By Joel Comiskey, Living in Victory
Nike is famous for the slogan Just Do it. For some people, the slogan Just Stop is desperately needed. Just stop. Cease from work. It might be hard but when it happens, healing and then victory happens. Many people can’t stop working. They want to just do a little more. But God says “stop.” If you know what’s good for you, “stop.” Rest. Come away from work.
In the long run, those who rest well will get a lot more done, and the quality of that work will be far better. When a person is running on empty, he or she can accomplish very little. Resting one day per week energizes believers spiritually, emotionally, and physically. Marva J. Dawn, author of Keeping the Sabbath Wholly, writes, “To cease working on the Sabbath means to quit laboring at anything that is work. Activity that is enjoyable and freeing and not undertaken for the purpose of accomplishment qualifies as acceptable for Sabbath time” (page 5).
Rest helps us humble ourselves and to remember that life is more than work. It’s saying, “God, I trust in you despite what I think needs to be done. I lay down what I think I must do and trust in you for what you know I need to do.” Resting one day is seeing beyond hard work and developing a relationship with God. One key aspect of rest is the renewal and strength that leads to greater productivity and fruit.
I overworked one spring to the point of exhaustion. I didn’t faithfully keep my day off, didn’t take care of my body, and eventually caught bronchitis. I had a teaching commitment at the time that I couldn’t cancel.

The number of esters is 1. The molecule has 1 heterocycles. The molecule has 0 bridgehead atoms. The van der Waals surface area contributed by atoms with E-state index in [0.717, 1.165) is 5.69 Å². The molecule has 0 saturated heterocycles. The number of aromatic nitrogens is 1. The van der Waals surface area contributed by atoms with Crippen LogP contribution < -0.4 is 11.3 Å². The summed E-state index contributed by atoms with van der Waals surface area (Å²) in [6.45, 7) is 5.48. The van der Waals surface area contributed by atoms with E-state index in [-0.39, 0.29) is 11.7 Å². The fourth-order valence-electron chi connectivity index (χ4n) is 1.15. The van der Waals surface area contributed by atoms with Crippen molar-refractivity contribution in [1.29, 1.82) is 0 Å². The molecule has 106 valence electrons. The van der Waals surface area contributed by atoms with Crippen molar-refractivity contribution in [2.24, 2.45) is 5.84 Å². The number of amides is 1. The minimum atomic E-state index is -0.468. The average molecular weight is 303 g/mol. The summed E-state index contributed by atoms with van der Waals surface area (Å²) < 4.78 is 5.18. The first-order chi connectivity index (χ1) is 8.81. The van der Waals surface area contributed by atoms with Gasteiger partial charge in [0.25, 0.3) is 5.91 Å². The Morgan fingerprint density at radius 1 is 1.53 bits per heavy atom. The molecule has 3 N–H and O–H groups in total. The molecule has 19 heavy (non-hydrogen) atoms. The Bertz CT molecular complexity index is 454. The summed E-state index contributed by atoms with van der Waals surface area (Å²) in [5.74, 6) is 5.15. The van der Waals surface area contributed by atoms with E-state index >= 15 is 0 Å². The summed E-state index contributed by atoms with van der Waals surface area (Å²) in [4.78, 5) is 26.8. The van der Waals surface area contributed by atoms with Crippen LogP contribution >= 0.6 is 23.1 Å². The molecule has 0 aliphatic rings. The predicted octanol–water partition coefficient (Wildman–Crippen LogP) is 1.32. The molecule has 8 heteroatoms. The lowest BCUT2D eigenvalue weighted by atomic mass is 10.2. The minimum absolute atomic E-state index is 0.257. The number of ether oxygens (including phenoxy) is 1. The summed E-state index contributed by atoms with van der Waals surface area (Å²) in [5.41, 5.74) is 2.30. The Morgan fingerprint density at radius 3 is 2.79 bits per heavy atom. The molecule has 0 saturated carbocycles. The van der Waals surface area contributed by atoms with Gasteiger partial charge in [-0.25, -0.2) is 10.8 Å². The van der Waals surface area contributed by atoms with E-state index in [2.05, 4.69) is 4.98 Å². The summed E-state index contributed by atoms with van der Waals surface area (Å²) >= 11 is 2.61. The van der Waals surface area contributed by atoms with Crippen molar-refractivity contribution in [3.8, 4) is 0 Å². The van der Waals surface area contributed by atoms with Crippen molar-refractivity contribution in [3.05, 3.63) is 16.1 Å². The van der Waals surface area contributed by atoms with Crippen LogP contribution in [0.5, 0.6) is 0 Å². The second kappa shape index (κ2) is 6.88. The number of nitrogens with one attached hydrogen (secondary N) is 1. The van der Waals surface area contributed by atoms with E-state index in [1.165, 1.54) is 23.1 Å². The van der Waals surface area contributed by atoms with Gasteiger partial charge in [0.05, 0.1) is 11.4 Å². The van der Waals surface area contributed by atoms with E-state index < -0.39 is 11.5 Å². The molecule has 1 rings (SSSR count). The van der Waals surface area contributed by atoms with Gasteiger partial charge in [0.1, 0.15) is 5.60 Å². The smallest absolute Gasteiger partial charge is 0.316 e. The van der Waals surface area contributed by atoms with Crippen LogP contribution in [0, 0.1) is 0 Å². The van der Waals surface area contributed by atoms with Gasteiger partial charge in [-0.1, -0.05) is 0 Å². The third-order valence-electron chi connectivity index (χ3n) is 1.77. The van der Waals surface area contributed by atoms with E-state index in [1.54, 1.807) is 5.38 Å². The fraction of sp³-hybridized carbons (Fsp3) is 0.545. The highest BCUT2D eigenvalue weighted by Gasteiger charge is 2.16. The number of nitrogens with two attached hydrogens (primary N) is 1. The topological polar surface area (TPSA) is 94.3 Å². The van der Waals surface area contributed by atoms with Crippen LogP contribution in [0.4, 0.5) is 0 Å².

I’ll never forget those sleepless nights wheezing and coughing, knowing that I had to teach the next day. As I look back at those exhausting days, I now realize I tried to cram way too much work into a limited time period and ended up imbalanced. In my desire to fulfill certain goals, I didn’t keep my regular day off, so my family time suffered, and I didn’t spend quality time with the Lord.
The “school of hard knocks,” a lot of challenging input from friends, and time in the Scriptures has changed me. There is a reason, after all, that the principle of setting aside one day to rest permeates Scripture. I learned that I must maintain certain priorities in my life if I wanted to have victory over the long haul. And one of those principles was taking a full day of rest. I needed to simply stop and prioritize time with my Creator.
I often hear, “Joel, I like what you’re saying, but you don’t know my schedule. I just can’t do what you’re asking.” I do realize that each situation is different. But is it necessary to work seven days per week? Ask God to give you wisdom on how to separate one day to rest. I believe he will. Be creative. He’ll show you how to arrange for a day of rest.